Christchurch, Akaroa, and, sadly, goodbye to New Zealand!
My trip across the country and visits to Fox Glacier and Franz Joseph Glacier were a bit of a bust as it poured buckets my entire stay. When I mentioned the weather to a clerk at the general store at Fox, his apt response was, “What do you expect; It’s the rain forest.” Holed up at the Holiday Park resort in a small cabin for two days, I looked at the bright side and decided it was a good time to read and quietly reflect! Still raining as I headed north to Greymouth for two additional days, I looked forward to the scenic and relaxing ride on the TransAlpine Train back east to Christchurch.
Christchurch was not a much anticipated city to visit on my itinerary of what to see in the South Island. It was simply a destination because it was where I would fly out of NZ to Sydney, Australia. To confirm this indifference, I had met a couple of travelers who had recently been there, and they kind of made a face and shrugged it off as being still in ruins and still very much under construction. And then I met Ashley who showed me the real Christchurch and the strong and hopeful people who call it home.
I was ready for a little company, and since I had such great experiences with the “Broads Abroad” friends I had made in Wellington, I contacted Ashley–who had recently relocated to her home town– and requested a stay. She readily agreed and mentioned that the next day was the fifth anniversary of the 2011 earthquake, and would I like to go with her to the River of Flowers memorial where she would be speaking, one of many memorials being held in different parts of the city. Indeed, I would.
On February 22, 2011, a 6.3 magnitude earthquake occurred on a fault line that was shallow and close to the city of Christchurch killing 182 people, 115 of whom died when the six story Canterbury Television (CTV) building collapsed. It was particularly devastating because it happened at 12:55 PM while people were still at work and children were at school. As a result of the quake, 7000 people lost their homes and many still have unresolved insurance claims. More than half of the buildings in the central business district have since had to be demolished.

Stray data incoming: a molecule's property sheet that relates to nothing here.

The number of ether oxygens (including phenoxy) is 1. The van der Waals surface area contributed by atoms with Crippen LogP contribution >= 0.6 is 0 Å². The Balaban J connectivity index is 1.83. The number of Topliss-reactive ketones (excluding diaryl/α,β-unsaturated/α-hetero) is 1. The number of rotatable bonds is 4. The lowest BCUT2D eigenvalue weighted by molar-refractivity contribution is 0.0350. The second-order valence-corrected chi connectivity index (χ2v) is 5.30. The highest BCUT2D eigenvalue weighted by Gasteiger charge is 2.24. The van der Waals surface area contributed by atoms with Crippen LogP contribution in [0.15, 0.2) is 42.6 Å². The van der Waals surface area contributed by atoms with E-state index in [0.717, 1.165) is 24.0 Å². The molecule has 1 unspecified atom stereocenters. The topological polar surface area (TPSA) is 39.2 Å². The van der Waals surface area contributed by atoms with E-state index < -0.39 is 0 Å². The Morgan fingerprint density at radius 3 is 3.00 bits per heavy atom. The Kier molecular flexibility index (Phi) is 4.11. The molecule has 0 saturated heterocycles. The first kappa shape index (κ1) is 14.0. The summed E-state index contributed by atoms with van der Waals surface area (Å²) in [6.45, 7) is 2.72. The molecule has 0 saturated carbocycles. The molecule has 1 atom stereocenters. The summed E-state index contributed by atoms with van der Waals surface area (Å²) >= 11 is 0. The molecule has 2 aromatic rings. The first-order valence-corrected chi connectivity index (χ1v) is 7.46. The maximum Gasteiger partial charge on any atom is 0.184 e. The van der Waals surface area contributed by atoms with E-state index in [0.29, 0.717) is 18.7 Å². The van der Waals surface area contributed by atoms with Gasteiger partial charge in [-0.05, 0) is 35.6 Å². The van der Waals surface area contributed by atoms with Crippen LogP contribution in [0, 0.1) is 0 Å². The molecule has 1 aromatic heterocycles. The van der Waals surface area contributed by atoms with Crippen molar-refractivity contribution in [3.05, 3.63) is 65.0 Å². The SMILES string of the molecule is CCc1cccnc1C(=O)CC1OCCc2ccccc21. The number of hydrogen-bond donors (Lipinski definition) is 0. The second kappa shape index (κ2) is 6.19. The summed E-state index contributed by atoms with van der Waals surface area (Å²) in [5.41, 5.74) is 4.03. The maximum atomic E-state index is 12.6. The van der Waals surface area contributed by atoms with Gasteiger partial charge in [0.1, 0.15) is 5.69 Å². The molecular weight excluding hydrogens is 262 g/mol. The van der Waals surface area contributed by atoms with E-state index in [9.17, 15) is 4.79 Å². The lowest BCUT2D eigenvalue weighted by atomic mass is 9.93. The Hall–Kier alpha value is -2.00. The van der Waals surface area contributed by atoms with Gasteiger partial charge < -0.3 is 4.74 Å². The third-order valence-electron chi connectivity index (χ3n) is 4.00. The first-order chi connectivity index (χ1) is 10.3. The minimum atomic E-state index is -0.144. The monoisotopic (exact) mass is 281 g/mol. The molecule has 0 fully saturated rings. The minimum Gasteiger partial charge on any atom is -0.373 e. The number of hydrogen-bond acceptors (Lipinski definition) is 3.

Ashley was kind enough to meet me at the train station(we were an hour late!), and then took me on a tour of the city. It was immediately evident that this vibrant person loved her city, was very civic minded, and was committed to seeing it restored to its former glory. My first impression was that this city was one big construction zone with many buildings left standing in the same condition since the quake. It will take years to completely restore the city’s electricity and water networks to pre earthquake standards. Huge cranes fill the sky, street access changes daily, and what was unsettling was the fact that the city had just experienced a 4.5 quake the week before! This shook up quite a few people.
At the River of Flowers memorial the next day, people gathered for a moment of silence at 12:51. Ashley said a few words and then invited people to toss flowers into the river and write small notes of hope and remembrance. It was moving to listen to first hand accounts of that day from several local residents. Across the street was a former neighborhood, now empty land designated as the red zone. There are several of these “red zones” throughout the city, and the council has yet to figure out what to do with these large tracks of land.
I spent the next two days exploring the CBD (central business district), a nice 25 minute walk or short bus ride from Ashley’s home. The city gets an A+ for resilience: Amidst the rebuilding, life goes on. Who would have thought to construct a new retail section called The Re:Start Mall out of colorful shipping containers?
There is plenty of work available in Christchurch. Approximately 1,100 commercial buildings were lost in the quake. If the number of cranes is any indication, New Zealand’s second largest city has lots of employment opportunities and has drawn workers from other countries. As an interesting aside, an article in the local paper caught my eye: ” Late-Night Crane Climbers Putting Themselves at Risk.” It seems that all those cranes at all those construction sites inspire selfies. Alcohol is usually involved. Isn’t is comforting to know that we are just one big human family. To quote Maya Angelou: “…we are more alike than we are unalike.”